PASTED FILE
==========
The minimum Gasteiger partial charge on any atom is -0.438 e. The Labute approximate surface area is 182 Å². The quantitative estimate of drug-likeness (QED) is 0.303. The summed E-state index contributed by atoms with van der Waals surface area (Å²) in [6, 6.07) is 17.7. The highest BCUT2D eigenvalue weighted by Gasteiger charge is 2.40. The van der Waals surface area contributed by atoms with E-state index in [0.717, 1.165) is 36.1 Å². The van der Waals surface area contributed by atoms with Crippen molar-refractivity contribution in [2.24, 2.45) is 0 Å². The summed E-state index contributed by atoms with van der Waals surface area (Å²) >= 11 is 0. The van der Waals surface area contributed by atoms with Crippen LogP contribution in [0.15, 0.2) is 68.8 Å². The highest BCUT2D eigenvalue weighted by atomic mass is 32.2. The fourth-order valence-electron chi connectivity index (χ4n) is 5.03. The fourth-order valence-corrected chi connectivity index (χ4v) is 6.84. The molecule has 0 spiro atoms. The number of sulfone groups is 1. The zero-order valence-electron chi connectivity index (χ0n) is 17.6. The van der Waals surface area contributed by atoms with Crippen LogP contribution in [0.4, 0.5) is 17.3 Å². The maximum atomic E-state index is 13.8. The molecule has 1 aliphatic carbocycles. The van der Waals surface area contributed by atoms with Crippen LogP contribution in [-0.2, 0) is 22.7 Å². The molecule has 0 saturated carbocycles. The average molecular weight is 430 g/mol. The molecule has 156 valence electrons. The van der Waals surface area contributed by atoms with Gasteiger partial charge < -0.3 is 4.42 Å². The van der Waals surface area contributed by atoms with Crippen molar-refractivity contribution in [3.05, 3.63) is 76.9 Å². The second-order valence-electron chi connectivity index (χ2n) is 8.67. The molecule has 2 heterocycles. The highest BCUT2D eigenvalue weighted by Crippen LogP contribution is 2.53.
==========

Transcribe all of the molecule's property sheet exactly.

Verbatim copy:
The minimum Gasteiger partial charge on any atom is -0.438 e. The Labute approximate surface area is 182 Å². The quantitative estimate of drug-likeness (QED) is 0.303. The summed E-state index contributed by atoms with van der Waals surface area (Å²) in [6, 6.07) is 17.7. The highest BCUT2D eigenvalue weighted by Gasteiger charge is 2.40. The van der Waals surface area contributed by atoms with E-state index in [0.717, 1.165) is 36.1 Å². The van der Waals surface area contributed by atoms with Crippen molar-refractivity contribution in [2.24, 2.45) is 0 Å². The summed E-state index contributed by atoms with van der Waals surface area (Å²) >= 11 is 0. The van der Waals surface area contributed by atoms with Crippen LogP contribution in [0.15, 0.2) is 68.8 Å². The highest BCUT2D eigenvalue weighted by atomic mass is 32.2. The fourth-order valence-electron chi connectivity index (χ4n) is 5.03. The fourth-order valence-corrected chi connectivity index (χ4v) is 6.84. The molecule has 0 spiro atoms. The number of sulfone groups is 1. The zero-order valence-electron chi connectivity index (χ0n) is 17.6. The van der Waals surface area contributed by atoms with Crippen LogP contribution in [0.4, 0.5) is 17.3 Å². The maximum atomic E-state index is 13.8. The molecule has 1 aliphatic carbocycles. The van der Waals surface area contributed by atoms with Crippen LogP contribution in [-0.2, 0) is 22.7 Å². The molecule has 0 saturated carbocycles. The average molecular weight is 430 g/mol. The molecule has 156 valence electrons. The van der Waals surface area contributed by atoms with Gasteiger partial charge < -0.3 is 4.42 Å². The van der Waals surface area contributed by atoms with Crippen molar-refractivity contribution in [3.05, 3.63) is 76.9 Å². The second-order valence-electron chi connectivity index (χ2n) is 8.67. The molecule has 2 heterocycles. The highest BCUT2D eigenvalue weighted by Crippen LogP contribution is 2.53.